Express Business Filler #1

Trinidad and Tobago experienced a 3.5 per cent increase in tourist arrivals for 2019, but a decline of 27.2 per cent in cruise ship arrivals.

According to the latest report released by the Caribbean Tourism Organisation (CTO) yesterday, 388,576 stop-over tourists visited T&T between January and December last year. That was a 3.5 per cent increase over 2018.

Some 91,423 visitors arrived in T&T on cruise ships last year, which represented a decline of more than a quarter from 2018. T&T experienced a eight per cent increase in tourist arrivals from the United States, which totalled 178,026 last year.

Arrivals from Canada in 2019 amounted to 49,492, which represented an increase of 5.2 per cent over 2018. Arrivals from Europe grew by 1.4 per cent to 54,489 last year. Tourists from other markets declined by three per cent to 106,569 in 2019. In its latest report, the CTO said following the devastation caused by hurricanes Irma and Maria in 2017, Caribbean tourism rebounded to post record stay-over and cruise ship arrivals in 2019.

Stay-over arrivals for the region grew by 4.4 per cent to reach 31.5 million, outpacing the international rate of growth of 3.8 per cent reported by the World Tourism Organisation. At the same time, cruise visits increased by 3.4 per cent to 30.2 million, representing the seventh consecutive year of growth.

Neil Walters, the acting secretary-general of the CTO, in delivering the report live on social media, said the destinations most impacted by the hurricanes saw some of the highest rates of growth in 2019.

For tourists, after two years of decline, the US was the best performing market in 2019, registering an increase of ten per cent to reach a record 15.5 million visitors.However, he said Canada was sluggish in 2019 at 0.4 per cent, equivalent to 3.4 million tourist visits.

Walters revealed that intra-Caribbean travel increased by 7.4 per cent to reach two million, while the South American market declined by 10.4 per cent to 1.5 million.

“As we navigate 2020, concerns remain over the global economic, environmental, political and social uncertainty, including the US presidential election, the impact of climate change and extreme weather events and health threats/issues, especially the coronavirus, and how these could influence our performance.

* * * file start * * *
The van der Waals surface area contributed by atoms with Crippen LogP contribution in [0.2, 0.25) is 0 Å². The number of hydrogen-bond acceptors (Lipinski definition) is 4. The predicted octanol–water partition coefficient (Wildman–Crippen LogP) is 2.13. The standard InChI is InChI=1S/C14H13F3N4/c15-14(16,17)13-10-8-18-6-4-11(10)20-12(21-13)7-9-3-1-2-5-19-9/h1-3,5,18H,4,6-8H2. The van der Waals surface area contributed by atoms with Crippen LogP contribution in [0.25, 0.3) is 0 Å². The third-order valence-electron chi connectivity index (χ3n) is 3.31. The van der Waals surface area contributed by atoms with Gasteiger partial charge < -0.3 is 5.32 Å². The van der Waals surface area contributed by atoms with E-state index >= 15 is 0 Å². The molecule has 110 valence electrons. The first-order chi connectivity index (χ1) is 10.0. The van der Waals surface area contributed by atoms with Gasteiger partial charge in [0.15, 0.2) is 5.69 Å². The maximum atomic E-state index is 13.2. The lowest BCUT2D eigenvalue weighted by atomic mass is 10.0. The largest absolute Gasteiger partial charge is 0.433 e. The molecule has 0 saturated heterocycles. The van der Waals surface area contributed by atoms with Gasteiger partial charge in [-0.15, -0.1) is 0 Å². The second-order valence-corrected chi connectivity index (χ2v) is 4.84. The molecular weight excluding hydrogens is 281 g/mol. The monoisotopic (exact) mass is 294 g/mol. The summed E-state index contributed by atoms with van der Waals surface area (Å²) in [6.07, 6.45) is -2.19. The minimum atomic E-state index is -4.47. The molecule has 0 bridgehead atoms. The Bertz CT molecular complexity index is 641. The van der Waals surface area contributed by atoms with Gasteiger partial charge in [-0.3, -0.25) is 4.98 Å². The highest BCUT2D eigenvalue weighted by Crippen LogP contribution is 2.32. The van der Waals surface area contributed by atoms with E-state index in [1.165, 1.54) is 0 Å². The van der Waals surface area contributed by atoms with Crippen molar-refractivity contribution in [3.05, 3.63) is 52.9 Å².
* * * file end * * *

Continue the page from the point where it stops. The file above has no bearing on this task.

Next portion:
“There are other factors such as less-than-adequate intra-regional air access and high levels of taxation which may hinder travel,” he said.

Walters added that the destinations are making improvements to their infrastructure and there’s renewed investment regionally in tourism facilities for both air and sea travellers.

Also speaking was CTO chairman and St Lucia’s Tourism Minister Dominic Fedee who said he anticipates the re-structuring of the organisation to be completed this year, with a new Secretary General in office soon.

He said the idea is to have a “very lean, efficient organisation” and that the CTO would become also a ‘repository for research in the Caribbean and Latin America.

“There will be an investment component as part of this annual marketing initiative in New York, there will also be a strong consumer touch point,” he said, adding that there are also plans to alleviate the level of media attention.

Responding to T&T’s 27.2 per cent decline in cruise ship tourist arrivals, Tourism Minister Randall Mitchell told the Express that in 2017 and 2018 the country experienced an increase in cruise ship arrivals due to the destination ports in the Caribbean being damaged by the hurricanes.

“Now that the different ports are repaired, cruise lines can now dock, hence why T&T will experience a decline in the arrivals.” Mitchell continued: “We face a challenge, because of our geography and some cruise ships said it is not economical to come into our shores, due to how we are positioned.”

He said despite the challenge, the Tourism ministry is in constant talks with the cruise ship executives to do more and attract more cruise lines to Trinidad and Tobago.

With regards to the 3.5 per cent increase in tourist arrivals Mitchell said he expects another increase this year, as a result of several conferences and events which are expected to be held in T&T this year.


WEST Indian Tobacco Company Ltd (WITCO) is looking to weather the storm over the next two weeks as the country restricts movement due to the coronavirus. However, if the situation prolongs it can have detrimental effects on the company.

Homes into offices. Homes into classrooms. Homes into entertainment centres.

It all happened in March 2020, when the T& Government’s stay-at-home directions came into effect to curb the spread of COVID-19.

The Trinidad and Tobago Electricity Commission (T&TEC) says customers can expect a steady supply of electricity in the coming weeks.

Responding to questions from Express Business, communications manager Annabelle Brasnell said: “We do not have any shortage of generation capacity to provide electricity to meet the current demand.

AS COVID-19 wreaks havoc upon nations across the globe, the effort to combat the virus is costing billions. By and large, countries have been unprepared for this eventuality and are now being forced to dip into their piggy banks and produce eye-watering stimulus packages in the attempt to mitigate the fallout.